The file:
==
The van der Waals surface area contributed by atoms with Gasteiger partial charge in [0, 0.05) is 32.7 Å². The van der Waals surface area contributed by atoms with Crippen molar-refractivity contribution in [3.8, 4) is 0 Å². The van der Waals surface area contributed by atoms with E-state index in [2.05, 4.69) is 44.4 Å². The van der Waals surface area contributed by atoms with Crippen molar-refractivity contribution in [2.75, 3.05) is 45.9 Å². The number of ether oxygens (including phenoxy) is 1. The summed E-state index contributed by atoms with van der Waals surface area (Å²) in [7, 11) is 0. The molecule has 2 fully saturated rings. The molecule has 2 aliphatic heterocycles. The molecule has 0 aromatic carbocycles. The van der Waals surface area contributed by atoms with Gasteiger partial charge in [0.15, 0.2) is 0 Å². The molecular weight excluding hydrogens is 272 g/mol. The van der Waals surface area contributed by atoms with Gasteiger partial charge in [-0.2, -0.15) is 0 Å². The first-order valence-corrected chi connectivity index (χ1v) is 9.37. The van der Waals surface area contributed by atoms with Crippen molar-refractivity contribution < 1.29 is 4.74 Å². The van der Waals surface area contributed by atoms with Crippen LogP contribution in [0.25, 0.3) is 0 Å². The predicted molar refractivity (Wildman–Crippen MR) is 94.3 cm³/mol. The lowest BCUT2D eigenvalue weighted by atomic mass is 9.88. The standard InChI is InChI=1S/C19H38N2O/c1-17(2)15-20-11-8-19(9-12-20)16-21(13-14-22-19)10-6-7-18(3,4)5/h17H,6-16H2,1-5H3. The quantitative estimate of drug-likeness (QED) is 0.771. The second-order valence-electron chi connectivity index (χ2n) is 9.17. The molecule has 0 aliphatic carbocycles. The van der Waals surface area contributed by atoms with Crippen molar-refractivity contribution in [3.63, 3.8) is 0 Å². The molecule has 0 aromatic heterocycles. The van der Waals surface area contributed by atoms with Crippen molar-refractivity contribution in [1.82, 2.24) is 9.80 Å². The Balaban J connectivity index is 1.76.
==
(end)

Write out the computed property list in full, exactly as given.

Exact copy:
The van der Waals surface area contributed by atoms with Gasteiger partial charge in [0, 0.05) is 32.7 Å². The van der Waals surface area contributed by atoms with Crippen molar-refractivity contribution in [3.8, 4) is 0 Å². The van der Waals surface area contributed by atoms with E-state index in [2.05, 4.69) is 44.4 Å². The van der Waals surface area contributed by atoms with Crippen molar-refractivity contribution in [2.75, 3.05) is 45.9 Å². The number of ether oxygens (including phenoxy) is 1. The summed E-state index contributed by atoms with van der Waals surface area (Å²) in [7, 11) is 0. The molecule has 2 fully saturated rings. The molecule has 2 aliphatic heterocycles. The molecule has 0 aromatic carbocycles. The van der Waals surface area contributed by atoms with Gasteiger partial charge in [0.15, 0.2) is 0 Å². The molecular weight excluding hydrogens is 272 g/mol. The van der Waals surface area contributed by atoms with Gasteiger partial charge in [-0.2, -0.15) is 0 Å². The first-order valence-corrected chi connectivity index (χ1v) is 9.37. The van der Waals surface area contributed by atoms with Crippen molar-refractivity contribution < 1.29 is 4.74 Å². The van der Waals surface area contributed by atoms with Crippen LogP contribution in [0.25, 0.3) is 0 Å². The predicted molar refractivity (Wildman–Crippen MR) is 94.3 cm³/mol. The lowest BCUT2D eigenvalue weighted by atomic mass is 9.88. The standard InChI is InChI=1S/C19H38N2O/c1-17(2)15-20-11-8-19(9-12-20)16-21(13-14-22-19)10-6-7-18(3,4)5/h17H,6-16H2,1-5H3. The quantitative estimate of drug-likeness (QED) is 0.771. The second-order valence-electron chi connectivity index (χ2n) is 9.17. The molecule has 0 aliphatic carbocycles. The van der Waals surface area contributed by atoms with Crippen molar-refractivity contribution in [3.63, 3.8) is 0 Å². The molecule has 0 aromatic heterocycles. The van der Waals surface area contributed by atoms with Crippen molar-refractivity contribution in [1.82, 2.24) is 9.80 Å². The Balaban J connectivity index is 1.76.